Simple & Delicious: Pinot Noir Paired with Pork Tenderloin
2009 Evening Land Pinot Noir – Blue Label
One of my favorite wine regions at the moment is Oregon's Willamette Valley. The Pinot Noirs coming out of Oregon are some of the best I have ever tasted. They tend to be more Burgundian in style, while retaining some of the new world nuances.
Tonight’s selection is the 2009 Evening Land Pinot Noir Blue Label. Evening Land has very strong ties with Burgundy, and that influence is expressed in the wine. Not only do they make wines in Burgundy, but they also utilize the consulting services of Dominique Lafon, a forerunner of modern Burgundian viticulturists. Mark Tarlov, the proprietor, began his career in the movie industry. While visiting Burgundy he enticed Lafon in supporting his production. The Blue Label is now sourced exclusively from Seven Springs Vineyard, and it is poured at top restaurants like The Modern, Bouchon, Craft, and Gotham.
To be able to find such a quality made Pinot Noir at this price point is extremely rare. Josh Reynolds of Stephen Tanzar awarded the wine 90 points stating: “Ruby-red. Lively, complex aromas of raspberry, cherry, black tea and cola. Suave and silky, with good intensity and depth to its pure red fruit and spice flavors. Shows power without any undue weight and an attractive sappy quality. Finishes with silky, fine-grained tannins. It is quite refined for the price and drinks very well now.”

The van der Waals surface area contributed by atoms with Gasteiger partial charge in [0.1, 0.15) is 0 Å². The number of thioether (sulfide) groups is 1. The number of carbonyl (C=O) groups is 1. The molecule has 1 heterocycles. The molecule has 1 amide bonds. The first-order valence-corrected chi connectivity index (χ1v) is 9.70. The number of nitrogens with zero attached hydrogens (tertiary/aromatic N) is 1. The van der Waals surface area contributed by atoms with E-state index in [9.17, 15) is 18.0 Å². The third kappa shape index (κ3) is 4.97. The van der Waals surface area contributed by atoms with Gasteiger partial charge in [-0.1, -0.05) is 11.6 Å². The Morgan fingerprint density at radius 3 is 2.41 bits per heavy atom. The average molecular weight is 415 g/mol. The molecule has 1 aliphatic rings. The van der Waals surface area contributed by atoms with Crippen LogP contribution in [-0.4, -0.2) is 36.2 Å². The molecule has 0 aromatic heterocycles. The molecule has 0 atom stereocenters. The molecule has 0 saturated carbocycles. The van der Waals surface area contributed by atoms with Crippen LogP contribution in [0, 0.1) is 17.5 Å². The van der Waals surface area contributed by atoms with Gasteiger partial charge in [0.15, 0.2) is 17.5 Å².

I am going to pair the wine with Pork Tenderloin. A very versatile meat choice and it works really wonderfully with the Pinot. I begin by trimming the silver skin on the butt end of the tenderloin; try not to trim too much, leave as much fat as possible, it will melt while cooking. I cut the tenderloin in half so I can control the cooking temperature; the thinner end cooks much quicker and can dry out. Coat the tenderloin with olive oil and fresh thyme, season with salt and pepper. Place the larger portion in a pre-heated skillet (cast iron preferably) sear on all sides then follow the same with the smaller portion; throw in 2-3 whole garlic cloves (peal on but smashed) and a tablespoon of butter; allow to brown and baste the tenderloin; place in a preheated oven at 425 for about 8 minutes to finish. Remove from the pan and allow the meat to rest on cutting board. For the sauce: return the pan to the stove and add some white wine to the pan to deglaze, make sure to scrape all the brown bits into the sauce.
Reduce down until all alcohol has been removed, remove from heat and stir in 1-2 tablespoons
of cold unsalted butter. Sauce the plate, slice the pork, place on top of the sauce, pour yourself
a glass of Pinot, and enjoy!